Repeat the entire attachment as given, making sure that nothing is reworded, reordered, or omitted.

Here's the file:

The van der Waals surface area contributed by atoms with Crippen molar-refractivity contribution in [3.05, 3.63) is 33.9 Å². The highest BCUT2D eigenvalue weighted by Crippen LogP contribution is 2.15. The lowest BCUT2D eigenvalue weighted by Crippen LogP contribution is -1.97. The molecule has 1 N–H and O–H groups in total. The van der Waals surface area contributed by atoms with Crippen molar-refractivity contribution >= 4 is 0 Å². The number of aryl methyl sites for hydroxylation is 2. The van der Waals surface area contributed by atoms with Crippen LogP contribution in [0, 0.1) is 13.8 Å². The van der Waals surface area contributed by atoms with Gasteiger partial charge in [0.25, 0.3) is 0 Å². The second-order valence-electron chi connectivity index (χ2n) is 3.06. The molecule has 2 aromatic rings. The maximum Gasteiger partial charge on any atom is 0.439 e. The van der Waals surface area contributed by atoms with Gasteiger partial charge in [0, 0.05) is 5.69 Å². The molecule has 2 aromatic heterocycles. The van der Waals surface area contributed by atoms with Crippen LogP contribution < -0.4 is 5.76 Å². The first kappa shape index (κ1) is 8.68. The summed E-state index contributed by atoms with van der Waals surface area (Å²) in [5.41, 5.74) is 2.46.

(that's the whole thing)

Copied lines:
The van der Waals surface area contributed by atoms with Crippen molar-refractivity contribution in [3.05, 3.63) is 33.9 Å². The highest BCUT2D eigenvalue weighted by Crippen LogP contribution is 2.15. The lowest BCUT2D eigenvalue weighted by Crippen LogP contribution is -1.97. The molecule has 1 N–H and O–H groups in total. The van der Waals surface area contributed by atoms with Crippen molar-refractivity contribution >= 4 is 0 Å². The number of aryl methyl sites for hydroxylation is 2. The van der Waals surface area contributed by atoms with Crippen LogP contribution in [0, 0.1) is 13.8 Å². The van der Waals surface area contributed by atoms with Gasteiger partial charge in [0.25, 0.3) is 0 Å². The second-order valence-electron chi connectivity index (χ2n) is 3.06. The molecule has 2 aromatic rings. The maximum Gasteiger partial charge on any atom is 0.439 e. The van der Waals surface area contributed by atoms with Gasteiger partial charge in [0, 0.05) is 5.69 Å². The molecule has 2 aromatic heterocycles. The van der Waals surface area contributed by atoms with Crippen LogP contribution < -0.4 is 5.76 Å². The first kappa shape index (κ1) is 8.68. The summed E-state index contributed by atoms with van der Waals surface area (Å²) in [5.41, 5.74) is 2.46.